Ratafia is a liqueur produced in all of Abruzzo, using sour cherries and Montepulciano red wine. The traditional recipe, varying from place to place, involves variable proportions of whole or pitted sour cherries and sugar being placed in glass jars that are left in the sun for about 30 days so the contents ferment. The red wine is then added to the resulting product, left to steep for at least another 30 days (but sometimes even as long as 5-6 months), stirring regularly.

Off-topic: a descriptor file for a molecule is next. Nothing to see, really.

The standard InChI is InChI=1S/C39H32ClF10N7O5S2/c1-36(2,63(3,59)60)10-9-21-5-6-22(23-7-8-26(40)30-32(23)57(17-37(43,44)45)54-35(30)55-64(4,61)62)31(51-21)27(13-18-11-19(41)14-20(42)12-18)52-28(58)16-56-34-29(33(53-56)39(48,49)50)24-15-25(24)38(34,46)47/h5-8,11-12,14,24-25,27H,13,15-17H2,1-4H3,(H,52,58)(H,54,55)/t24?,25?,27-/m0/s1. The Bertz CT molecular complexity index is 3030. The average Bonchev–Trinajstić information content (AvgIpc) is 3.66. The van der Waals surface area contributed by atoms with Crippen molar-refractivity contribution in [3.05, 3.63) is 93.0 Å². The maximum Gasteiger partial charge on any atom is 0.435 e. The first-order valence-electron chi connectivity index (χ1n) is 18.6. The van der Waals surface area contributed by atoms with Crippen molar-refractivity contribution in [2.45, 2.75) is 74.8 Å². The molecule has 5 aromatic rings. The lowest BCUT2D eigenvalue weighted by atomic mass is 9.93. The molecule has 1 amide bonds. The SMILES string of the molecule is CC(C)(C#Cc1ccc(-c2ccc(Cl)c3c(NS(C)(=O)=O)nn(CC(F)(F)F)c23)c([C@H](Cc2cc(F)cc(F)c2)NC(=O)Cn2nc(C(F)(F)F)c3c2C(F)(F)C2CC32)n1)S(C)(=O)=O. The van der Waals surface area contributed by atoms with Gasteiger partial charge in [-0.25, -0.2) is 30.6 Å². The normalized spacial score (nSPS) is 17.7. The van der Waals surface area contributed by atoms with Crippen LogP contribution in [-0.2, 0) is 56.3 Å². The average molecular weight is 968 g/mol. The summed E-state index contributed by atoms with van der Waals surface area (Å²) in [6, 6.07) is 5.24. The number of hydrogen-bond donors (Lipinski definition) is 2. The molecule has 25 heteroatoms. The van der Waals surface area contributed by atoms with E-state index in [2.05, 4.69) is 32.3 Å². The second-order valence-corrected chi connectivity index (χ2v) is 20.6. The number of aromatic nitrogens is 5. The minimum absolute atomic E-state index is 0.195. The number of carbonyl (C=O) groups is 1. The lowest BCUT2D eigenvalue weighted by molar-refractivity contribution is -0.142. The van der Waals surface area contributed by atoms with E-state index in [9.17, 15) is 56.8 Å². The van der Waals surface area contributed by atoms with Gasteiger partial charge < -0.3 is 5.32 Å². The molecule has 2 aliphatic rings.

The product is filtered and bottled. In some cases after filtering, alcohol is added to increase the alcohol content. This liqueur has a pleasant sweet taste, and the alcohol content varies the depending on how it is made: 7-14% vol. to 20-22% vol. if alcohol has been added. The colour is more or less intense red and the aroma is characteristic of sour cherries and soft fruit. It is usually drunk when still young, to savour the greater freshness of the aromas. Preparation and consumption of ratafia is an age-old country tradition, passed down from generation to generation. Indeed, as Alessio de Bernardis recalls in his book “Ricordi sulla maniera di manifatturare vini e liquori” (Teramo 1868): “the name … was given following the ancient custom of ambassadors of warring powers negotiating peace around a cheerful dinner table, who drank this liqueur and then pronounced the simple Latin words “ Pax rata fiat!”. Apart from this notion, which is rather picturesque and farfetched, ratafia was rather more prosaically used to toast completed sales contracts or stipulations of notarial and legal deeds.